ALBUM REVIEW: NATALIE PRASS

Natalie Prass

The self-titled debut album from Natalie Prass is the second impressive offering of the year to come from the Spacebomb studio, following hot on the heels of stable-master Matthew E White’s excellent Fresh Blood.

Like that record, Prass makes adept use of the Spacebomb house band, but to slightly different effect here. While White’s album is all about R&B and soul, Prass uses the orchestrations to recreate the feel of seventies’ singer/songwriters such as Carole King and Joni Mitchell, with some throwbacks to sixties pop. It’s a very personal affair; with romantic themes and a firm focus on heartbreak, the strings are used to particularly moving effect, as they interplay with brass and woodwind.

Along with a polished and poignant set of songs, Prass’ great asset is her fresh, affecting voice that has a touch Kate Bush or Tori Amos, while channelling those great songstresses of the seventies. It’s a beautiful sound that carries just enough vulnerability to perfectly convey the material.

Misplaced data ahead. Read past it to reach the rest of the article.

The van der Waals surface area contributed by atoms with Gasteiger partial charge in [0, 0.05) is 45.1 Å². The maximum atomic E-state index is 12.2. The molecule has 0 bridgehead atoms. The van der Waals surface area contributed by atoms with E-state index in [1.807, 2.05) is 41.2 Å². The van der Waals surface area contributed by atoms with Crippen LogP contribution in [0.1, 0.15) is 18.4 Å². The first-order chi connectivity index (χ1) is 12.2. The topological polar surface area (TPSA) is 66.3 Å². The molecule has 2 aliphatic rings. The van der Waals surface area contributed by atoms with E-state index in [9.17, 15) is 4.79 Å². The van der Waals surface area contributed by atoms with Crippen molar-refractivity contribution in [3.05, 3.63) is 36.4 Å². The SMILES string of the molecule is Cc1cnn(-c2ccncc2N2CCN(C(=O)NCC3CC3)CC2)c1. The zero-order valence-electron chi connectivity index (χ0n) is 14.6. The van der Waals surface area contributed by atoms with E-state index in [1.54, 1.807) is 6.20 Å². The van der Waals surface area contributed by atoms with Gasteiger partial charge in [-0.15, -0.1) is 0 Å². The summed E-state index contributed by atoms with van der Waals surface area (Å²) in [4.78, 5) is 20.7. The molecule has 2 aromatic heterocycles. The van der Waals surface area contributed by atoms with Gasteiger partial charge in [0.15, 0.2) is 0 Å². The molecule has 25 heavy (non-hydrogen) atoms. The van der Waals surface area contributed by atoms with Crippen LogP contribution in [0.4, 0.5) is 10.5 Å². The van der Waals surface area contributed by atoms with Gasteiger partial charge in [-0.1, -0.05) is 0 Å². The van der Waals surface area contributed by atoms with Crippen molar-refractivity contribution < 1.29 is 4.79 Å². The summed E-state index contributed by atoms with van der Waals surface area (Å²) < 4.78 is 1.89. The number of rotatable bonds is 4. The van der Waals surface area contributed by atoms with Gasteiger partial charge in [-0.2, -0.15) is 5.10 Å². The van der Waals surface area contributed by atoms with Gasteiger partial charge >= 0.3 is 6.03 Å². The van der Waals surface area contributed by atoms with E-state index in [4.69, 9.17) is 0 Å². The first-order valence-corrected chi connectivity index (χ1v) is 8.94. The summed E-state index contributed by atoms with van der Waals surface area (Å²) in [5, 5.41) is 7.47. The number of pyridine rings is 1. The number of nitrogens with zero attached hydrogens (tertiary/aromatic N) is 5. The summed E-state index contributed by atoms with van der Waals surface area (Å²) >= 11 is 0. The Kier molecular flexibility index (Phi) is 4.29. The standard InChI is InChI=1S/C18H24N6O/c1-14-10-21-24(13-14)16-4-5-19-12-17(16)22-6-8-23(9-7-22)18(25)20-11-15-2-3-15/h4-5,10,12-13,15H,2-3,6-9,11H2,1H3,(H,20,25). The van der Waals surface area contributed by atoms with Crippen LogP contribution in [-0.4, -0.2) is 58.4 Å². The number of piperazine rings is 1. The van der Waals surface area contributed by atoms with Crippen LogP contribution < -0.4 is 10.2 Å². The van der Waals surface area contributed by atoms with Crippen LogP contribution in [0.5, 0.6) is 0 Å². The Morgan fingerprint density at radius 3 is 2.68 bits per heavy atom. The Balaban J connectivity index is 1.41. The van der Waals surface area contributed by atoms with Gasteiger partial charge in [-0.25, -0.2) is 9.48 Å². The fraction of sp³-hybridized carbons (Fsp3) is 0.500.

Natalie-Prass-SB006-Cover-Art-Lo-Res-1024x1024Like those great Motown songs, Prass makes the anguish of relationships sound so sweet, particularly in the beautiful opener “My Baby Don’t Understand Me Anymore” and the catchy, upbeat “Bird of Prey” that follows. “Your Fool” gets into sixties’ girl group territory; it’s very easy to be seduced by the aesthetic of the music here and forget that Prass is actually singing about the pain of infidelity. “Why Don’t You Believe in Me” is a slow funk number that continues to mine the theme of relationships in demise.

After such an the enthralling opening to the record, it’s a little more uneven in the second half, but this is only a minor detraction and does little to dent the album’s overall appeal. This is an impressive debut from a talented performer, whose collaboration with Spacebomb has produced striking results.

We wait with anticipation to see what gems this emerging label might produce next.

Reviewed by Matthew Trainor